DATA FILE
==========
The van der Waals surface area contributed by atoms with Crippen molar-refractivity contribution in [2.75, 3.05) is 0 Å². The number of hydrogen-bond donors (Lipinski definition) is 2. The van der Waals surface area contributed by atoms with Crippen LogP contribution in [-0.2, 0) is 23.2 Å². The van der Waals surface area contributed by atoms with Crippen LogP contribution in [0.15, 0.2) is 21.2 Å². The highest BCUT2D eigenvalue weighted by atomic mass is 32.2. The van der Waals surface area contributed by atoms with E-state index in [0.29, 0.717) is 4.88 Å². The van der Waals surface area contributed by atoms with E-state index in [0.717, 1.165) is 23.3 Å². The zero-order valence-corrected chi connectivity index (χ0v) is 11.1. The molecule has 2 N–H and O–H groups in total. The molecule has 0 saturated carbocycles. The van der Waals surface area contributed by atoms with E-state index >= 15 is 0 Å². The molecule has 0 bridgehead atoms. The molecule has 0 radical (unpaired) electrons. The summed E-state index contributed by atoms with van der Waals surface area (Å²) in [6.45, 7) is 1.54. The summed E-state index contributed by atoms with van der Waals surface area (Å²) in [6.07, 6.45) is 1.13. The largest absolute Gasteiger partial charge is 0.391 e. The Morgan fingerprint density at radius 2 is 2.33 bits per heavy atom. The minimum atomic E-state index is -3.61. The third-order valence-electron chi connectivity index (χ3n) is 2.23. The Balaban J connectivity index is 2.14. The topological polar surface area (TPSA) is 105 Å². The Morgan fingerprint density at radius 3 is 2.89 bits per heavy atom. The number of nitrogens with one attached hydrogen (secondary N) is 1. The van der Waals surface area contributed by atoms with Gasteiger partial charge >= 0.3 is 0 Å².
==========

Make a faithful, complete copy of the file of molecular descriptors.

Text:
The van der Waals surface area contributed by atoms with Crippen molar-refractivity contribution in [2.75, 3.05) is 0 Å². The number of hydrogen-bond donors (Lipinski definition) is 2. The van der Waals surface area contributed by atoms with Crippen LogP contribution in [-0.2, 0) is 23.2 Å². The van der Waals surface area contributed by atoms with Crippen LogP contribution in [0.15, 0.2) is 21.2 Å². The highest BCUT2D eigenvalue weighted by atomic mass is 32.2. The van der Waals surface area contributed by atoms with E-state index in [0.29, 0.717) is 4.88 Å². The van der Waals surface area contributed by atoms with E-state index in [0.717, 1.165) is 23.3 Å². The zero-order valence-corrected chi connectivity index (χ0v) is 11.1. The molecule has 2 N–H and O–H groups in total. The molecule has 0 saturated carbocycles. The van der Waals surface area contributed by atoms with E-state index >= 15 is 0 Å². The molecule has 0 bridgehead atoms. The molecule has 0 radical (unpaired) electrons. The summed E-state index contributed by atoms with van der Waals surface area (Å²) in [6.45, 7) is 1.54. The summed E-state index contributed by atoms with van der Waals surface area (Å²) in [6.07, 6.45) is 1.13. The largest absolute Gasteiger partial charge is 0.391 e. The Morgan fingerprint density at radius 2 is 2.33 bits per heavy atom. The minimum atomic E-state index is -3.61. The third-order valence-electron chi connectivity index (χ3n) is 2.23. The Balaban J connectivity index is 2.14. The topological polar surface area (TPSA) is 105 Å². The Morgan fingerprint density at radius 3 is 2.89 bits per heavy atom. The number of nitrogens with one attached hydrogen (secondary N) is 1. The van der Waals surface area contributed by atoms with Gasteiger partial charge >= 0.3 is 0 Å².